Skip to main content
Last updated: 5 August 2022

Often missed off the list of go-to Mediterranean islands, Sardinia is wonderfully wild and relatively unspoilt. Best enjoyed during shoulder seasons when the weather is balmy and the beaches virtually empty, Senior Content Editor Chloe Frost-Smith makes the most of the late September sunshine on the Southern side of Sardinia.

La città

Aperol Spritz coloured buildings with rustic shutters and faded façades line the streets of Cagliari, the island’s charming capital. Its Sardinian name, Casteddu, comes from the word for ‘castle’, with evidence of the ancient city’s rich history at every turn. Carthaginian era ruins, a Byzantine basilica, 16th-century fortifications from the Kings of Aragon, and remnants of the Roman Empire are just a handful of the many civilisations which Sardinia has seen rise and fall.

A long list of writers has fallen in love with this island before me – most famously, D.H. Lawrence compared Cagliari to “a white Jerusalem” in his Sea and Sardinia memoirs, describing the warm light on the limestone city in passionate detail. Equally passionate about his beloved Cagliari was our local guide Francesco, who was a fountain of knowledge and recommendations. We did as we were told, starting the day with breakfast overlooking the spectacular Bastione Saint Remy at the ever so slightly slanting Antico Caffe, lunch at the authentic trattoria Rimani which brings the outdoors in with striped awnings and olive trees, and dinner on a lively yet socially distanced side street with pizzas bigger than my sunhat. For my birthday breakfast, we treated ourselves to a table at Libarium, perched high above the city in the Old Town with almost panoramic views of Cagliari.

Hardly hearing another English word wherever we went, we had been sent to all the local favourites, where the common language seemed to be spoken through generous helpings of lovingly made dishes from generations-old recipes.

La spiaggia

Languid, lazy days can be spent at Poetto beach, a 10 minute drive from the city centre, or an ambitious hour long walk if you’re in the mood to walk off the copious amounts of gelato you are guaranteed to consume on any visit to Italy. Dotted with rows upon rows of vibrant parasols, with regular pomodoro red bagnino boats stationed along the water’s edge, a walk along Poetto beach is as colourful as it is relaxing. A handful of beach bars set back from the sand are on hand for a light bite during the day, and begin to light up once the sun begins to sink over the cove.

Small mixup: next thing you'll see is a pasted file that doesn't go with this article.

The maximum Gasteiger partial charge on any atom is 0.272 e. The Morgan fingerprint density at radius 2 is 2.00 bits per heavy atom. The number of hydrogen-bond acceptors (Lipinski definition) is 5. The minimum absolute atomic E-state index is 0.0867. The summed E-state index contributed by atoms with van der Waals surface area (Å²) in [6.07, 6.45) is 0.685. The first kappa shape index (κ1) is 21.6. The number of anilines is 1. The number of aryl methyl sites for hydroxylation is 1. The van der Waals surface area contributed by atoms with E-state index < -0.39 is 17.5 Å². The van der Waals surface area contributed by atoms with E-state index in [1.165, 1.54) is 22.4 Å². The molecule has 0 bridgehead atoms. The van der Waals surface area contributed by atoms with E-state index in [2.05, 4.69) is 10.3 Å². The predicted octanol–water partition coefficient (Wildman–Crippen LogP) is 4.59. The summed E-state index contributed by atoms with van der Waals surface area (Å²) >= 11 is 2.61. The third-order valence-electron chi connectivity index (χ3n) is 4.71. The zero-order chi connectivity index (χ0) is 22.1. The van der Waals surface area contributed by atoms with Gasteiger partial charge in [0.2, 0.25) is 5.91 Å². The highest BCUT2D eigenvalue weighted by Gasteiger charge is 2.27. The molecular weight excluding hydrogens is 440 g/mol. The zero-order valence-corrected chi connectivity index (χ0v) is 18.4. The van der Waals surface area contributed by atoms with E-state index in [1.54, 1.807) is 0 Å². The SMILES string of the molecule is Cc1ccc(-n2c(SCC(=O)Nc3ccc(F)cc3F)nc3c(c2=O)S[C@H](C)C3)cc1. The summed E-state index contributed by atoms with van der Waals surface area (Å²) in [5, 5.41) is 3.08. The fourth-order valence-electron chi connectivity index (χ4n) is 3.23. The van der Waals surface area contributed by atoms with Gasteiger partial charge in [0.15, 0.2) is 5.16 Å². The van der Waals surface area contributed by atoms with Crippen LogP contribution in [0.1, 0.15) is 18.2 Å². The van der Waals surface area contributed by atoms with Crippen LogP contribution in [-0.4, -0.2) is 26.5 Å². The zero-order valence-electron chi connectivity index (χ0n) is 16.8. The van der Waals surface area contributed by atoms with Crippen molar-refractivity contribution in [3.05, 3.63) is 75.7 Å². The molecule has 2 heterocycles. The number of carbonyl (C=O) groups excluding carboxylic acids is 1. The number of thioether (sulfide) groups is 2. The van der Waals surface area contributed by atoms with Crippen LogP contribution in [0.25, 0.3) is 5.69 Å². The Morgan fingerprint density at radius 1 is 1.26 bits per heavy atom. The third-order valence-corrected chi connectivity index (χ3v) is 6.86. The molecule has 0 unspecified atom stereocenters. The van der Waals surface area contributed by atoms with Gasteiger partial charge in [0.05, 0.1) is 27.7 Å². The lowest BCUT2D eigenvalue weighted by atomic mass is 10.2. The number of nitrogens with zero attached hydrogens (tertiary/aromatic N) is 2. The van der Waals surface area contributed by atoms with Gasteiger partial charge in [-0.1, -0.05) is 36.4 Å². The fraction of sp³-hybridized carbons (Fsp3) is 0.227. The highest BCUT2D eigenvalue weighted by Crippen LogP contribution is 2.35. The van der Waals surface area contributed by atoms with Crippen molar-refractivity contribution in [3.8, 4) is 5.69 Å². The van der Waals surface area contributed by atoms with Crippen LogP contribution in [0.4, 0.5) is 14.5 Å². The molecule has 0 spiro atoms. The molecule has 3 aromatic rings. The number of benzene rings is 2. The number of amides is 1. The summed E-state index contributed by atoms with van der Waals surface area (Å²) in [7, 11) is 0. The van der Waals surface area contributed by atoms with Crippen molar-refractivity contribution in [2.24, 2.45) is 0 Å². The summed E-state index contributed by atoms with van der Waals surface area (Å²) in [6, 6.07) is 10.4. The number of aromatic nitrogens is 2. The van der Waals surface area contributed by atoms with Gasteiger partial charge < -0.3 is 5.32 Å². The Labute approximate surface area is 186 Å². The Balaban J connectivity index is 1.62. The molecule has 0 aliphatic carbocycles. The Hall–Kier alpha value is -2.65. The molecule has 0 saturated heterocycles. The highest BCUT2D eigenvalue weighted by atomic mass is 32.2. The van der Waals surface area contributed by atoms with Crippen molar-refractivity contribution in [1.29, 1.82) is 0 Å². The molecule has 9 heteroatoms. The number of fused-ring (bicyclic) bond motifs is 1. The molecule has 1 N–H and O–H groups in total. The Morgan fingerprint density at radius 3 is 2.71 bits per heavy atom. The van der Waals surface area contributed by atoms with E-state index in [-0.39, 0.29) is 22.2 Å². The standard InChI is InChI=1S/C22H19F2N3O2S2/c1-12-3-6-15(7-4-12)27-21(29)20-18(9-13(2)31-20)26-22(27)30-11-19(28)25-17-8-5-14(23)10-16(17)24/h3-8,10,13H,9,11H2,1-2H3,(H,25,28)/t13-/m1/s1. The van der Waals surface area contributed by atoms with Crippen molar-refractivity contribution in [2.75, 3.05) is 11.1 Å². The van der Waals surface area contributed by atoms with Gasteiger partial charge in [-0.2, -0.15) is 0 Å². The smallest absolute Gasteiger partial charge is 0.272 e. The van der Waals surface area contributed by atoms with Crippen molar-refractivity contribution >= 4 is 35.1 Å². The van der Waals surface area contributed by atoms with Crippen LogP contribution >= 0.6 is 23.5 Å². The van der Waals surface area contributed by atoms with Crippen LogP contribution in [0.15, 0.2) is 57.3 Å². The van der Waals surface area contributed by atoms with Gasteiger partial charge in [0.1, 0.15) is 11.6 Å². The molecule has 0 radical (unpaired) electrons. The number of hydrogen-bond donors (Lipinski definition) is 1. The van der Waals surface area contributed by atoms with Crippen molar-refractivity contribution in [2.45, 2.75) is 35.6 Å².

La Villa del Re

Just an hour’s drive from Cagliari, La Villa del Re is easily accessible yet feels incredibly secluded. Striking the perfect balance between an exclusive adults-only resort and a welcoming Sardinian home, the atmosphere is intimate and laid-back. Greeted by Raimondo, the hotel’s charismatic General Manager, we were shown around the affectionately named “villa” as if we had joined him on holiday. The 48 rooms are housed within terracotta orange walls, framed by palms and fragrant cacti – all except the converted 1950s boathouse, which is set apart from the main building on the sea front, and has been booked up until 2023 (for good reason).

Cleverly constructed so that all pathways seem to lead towards the sea, and every view directed towards the water, the gateway to the resort’s private beach is the most breath-taking infinity pool, which seamlessly merges with the Mediterranean. The most difficult decision we had to make all day was between the beach and the infinity pool, so naturally we tried out both – set slightly above sea level, lounging by the pool comes with more of a breeze and a chic poolside bar; while the sheltered cove is more of an afternoon sun trap which leads to much-needed dips in the sea.

With plenty of private and predominantly open-air spaces to relax, La Villa del Re is perfectly set up for the challenging era of Covid-19. It’s possible to spend your entire day outside without consciously needing to keep your distance from other guests, thanks to the spacious resort grounds and series of alfresco seating areas which you can mostly enjoy barefoot. And with plans to add a restaurant and lounge area to the hotel’s rooftop, which boasts 360-degree views of the resort and its surrounding natural beauty, the team are admirably using this time as an opportunity to further develop and innovate.

After devouring two delicious courses of freshly prepared pasta paired with Matteo’s choice of regional wine (I asked our delightful waiter to surprise me), I was presented with the most beautifully decorated chocolate birthday cake. Blowing out the candle, I was struggling to make a wish in my complete state of bliss, before a short burst of rain swept the rest of the guests inside. In typical British fashion, we refused to retreat and were rewarded with a rainbow which arched from one end of the infinity pool to the other.

Although ‘re’ in the hotel’s name derives from the Italian for ‘king,’ I could not help but think of this resort as my personal ray of sunshine – the most picturesque pot of gold at the end of my birthday rainbow. And golden it most certainly is, when l’ora d’oro (possibly my favourite Italian phrase) began to bathe the warm walls in the late afternoon light as we reluctantly bid farewell to the villa and its fabulous famiglia.

Words and photographs by Chloe Frost-Smith